Caribbean nations should push for climate finance at COP27, Bahamas PM says
Davis said he was encouraged by recent climate change mitigation efforts by the United States and Australia. But he added that "we are commitment-fatigued and we are pledge-fatigued," noting that rich nations had not met a promise to provide $100 billion in climate aid to poor countries by 2020.
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Caribbean countries should pressure developed nations to provide more financing to mitigate the effects of climate change at the upcoming COP27 climate talks, the prime minister of The Bahamas said at a summit of regional officials on Tuesday.
The members of the Caribbean community need to ensure that developed countries honor past pledges for climate assistance and create new criteria for determining which countries can obtain such aid at the November climate talks in Egypt, Bahamian PM Philip Davis said in a speech. "If we advance our interests merely as individual Small Island Developing States, our voices will be dispersed, unable to be heard above louder, wealthier, carbon-producing interests," he said.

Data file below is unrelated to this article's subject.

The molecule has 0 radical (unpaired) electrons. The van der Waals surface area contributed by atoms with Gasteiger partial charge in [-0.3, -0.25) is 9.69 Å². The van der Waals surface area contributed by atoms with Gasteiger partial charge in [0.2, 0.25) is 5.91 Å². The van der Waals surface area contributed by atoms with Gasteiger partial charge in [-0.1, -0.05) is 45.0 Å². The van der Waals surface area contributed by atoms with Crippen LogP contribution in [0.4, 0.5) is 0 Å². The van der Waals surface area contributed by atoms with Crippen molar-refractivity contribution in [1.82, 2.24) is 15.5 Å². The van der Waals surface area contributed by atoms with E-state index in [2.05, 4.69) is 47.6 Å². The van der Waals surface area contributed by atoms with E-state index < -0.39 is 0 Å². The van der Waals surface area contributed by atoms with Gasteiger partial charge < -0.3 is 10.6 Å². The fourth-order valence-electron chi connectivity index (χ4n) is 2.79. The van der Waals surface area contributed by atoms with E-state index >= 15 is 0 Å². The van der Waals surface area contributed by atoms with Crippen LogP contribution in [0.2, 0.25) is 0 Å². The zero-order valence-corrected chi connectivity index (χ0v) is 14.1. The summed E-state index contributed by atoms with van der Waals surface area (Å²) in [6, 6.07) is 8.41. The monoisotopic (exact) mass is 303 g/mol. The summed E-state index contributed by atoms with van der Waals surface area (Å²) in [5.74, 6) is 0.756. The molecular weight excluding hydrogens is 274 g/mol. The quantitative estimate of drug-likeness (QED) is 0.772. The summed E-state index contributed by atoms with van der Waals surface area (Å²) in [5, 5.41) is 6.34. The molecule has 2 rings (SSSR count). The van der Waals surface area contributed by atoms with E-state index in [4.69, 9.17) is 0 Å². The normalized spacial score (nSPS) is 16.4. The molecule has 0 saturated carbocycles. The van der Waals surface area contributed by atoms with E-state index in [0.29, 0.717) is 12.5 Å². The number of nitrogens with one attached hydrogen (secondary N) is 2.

Eighteen Caribbean countries were invited to the two-day gathering in Nassau, which is expected to yield an "outcome paper" that will be presented at the 2022 United Nations Climate Change Conference, commonly referred to as COP27. Davis said he was encouraged by recent climate change mitigation efforts by the United States and Australia.
But he added that "we are commitment-fatigued and we are pledge-fatigued," noting that rich nations had not met a promise to provide $100 billion in climate aid to poor countries by 2020. Caribbean leaders have for years said their countries' per-capita income is too high for them to qualify for aid, a metric many say does not take into account heavy debt burdens generated by paying for the effects of climate change.
Davis said Caribbean countries should back a new index based on vulnerability to climate shocks, which could help provide new resources to the region. Caribbean nations are among the world's most vulnerable to climate change due to the outsized impact of tropical storms, as well as growing problems caused by droughts and flooding.
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